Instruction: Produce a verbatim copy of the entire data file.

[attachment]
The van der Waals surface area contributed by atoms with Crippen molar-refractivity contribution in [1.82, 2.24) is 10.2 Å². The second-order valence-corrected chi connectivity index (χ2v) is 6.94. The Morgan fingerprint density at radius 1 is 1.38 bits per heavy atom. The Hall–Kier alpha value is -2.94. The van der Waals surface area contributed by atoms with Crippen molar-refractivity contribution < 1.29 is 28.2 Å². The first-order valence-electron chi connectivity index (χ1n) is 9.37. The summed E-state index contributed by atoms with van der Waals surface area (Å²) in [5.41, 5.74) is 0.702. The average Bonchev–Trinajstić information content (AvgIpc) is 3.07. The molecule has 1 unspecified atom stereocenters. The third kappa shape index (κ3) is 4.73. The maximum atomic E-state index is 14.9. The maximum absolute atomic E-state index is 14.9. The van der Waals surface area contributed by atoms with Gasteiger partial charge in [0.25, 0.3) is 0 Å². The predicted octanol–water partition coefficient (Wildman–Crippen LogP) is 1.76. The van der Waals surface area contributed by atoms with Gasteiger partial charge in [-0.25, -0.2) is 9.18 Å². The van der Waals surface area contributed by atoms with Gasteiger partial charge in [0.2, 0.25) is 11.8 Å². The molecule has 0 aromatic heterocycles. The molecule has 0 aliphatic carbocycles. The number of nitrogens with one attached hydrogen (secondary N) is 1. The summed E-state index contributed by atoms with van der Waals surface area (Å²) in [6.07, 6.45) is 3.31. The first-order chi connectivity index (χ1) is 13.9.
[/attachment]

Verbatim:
The van der Waals surface area contributed by atoms with Crippen molar-refractivity contribution in [1.82, 2.24) is 10.2 Å². The second-order valence-corrected chi connectivity index (χ2v) is 6.94. The Morgan fingerprint density at radius 1 is 1.38 bits per heavy atom. The Hall–Kier alpha value is -2.94. The van der Waals surface area contributed by atoms with Crippen molar-refractivity contribution < 1.29 is 28.2 Å². The first-order valence-electron chi connectivity index (χ1n) is 9.37. The summed E-state index contributed by atoms with van der Waals surface area (Å²) in [5.41, 5.74) is 0.702. The average Bonchev–Trinajstić information content (AvgIpc) is 3.07. The molecule has 1 unspecified atom stereocenters. The third kappa shape index (κ3) is 4.73. The maximum atomic E-state index is 14.9. The maximum absolute atomic E-state index is 14.9. The van der Waals surface area contributed by atoms with Gasteiger partial charge in [0.25, 0.3) is 0 Å². The predicted octanol–water partition coefficient (Wildman–Crippen LogP) is 1.76. The van der Waals surface area contributed by atoms with Gasteiger partial charge in [-0.25, -0.2) is 9.18 Å². The van der Waals surface area contributed by atoms with Gasteiger partial charge in [0.2, 0.25) is 11.8 Å². The molecule has 0 aromatic heterocycles. The molecule has 0 aliphatic carbocycles. The number of nitrogens with one attached hydrogen (secondary N) is 1. The summed E-state index contributed by atoms with van der Waals surface area (Å²) in [6.07, 6.45) is 3.31. The first-order chi connectivity index (χ1) is 13.9.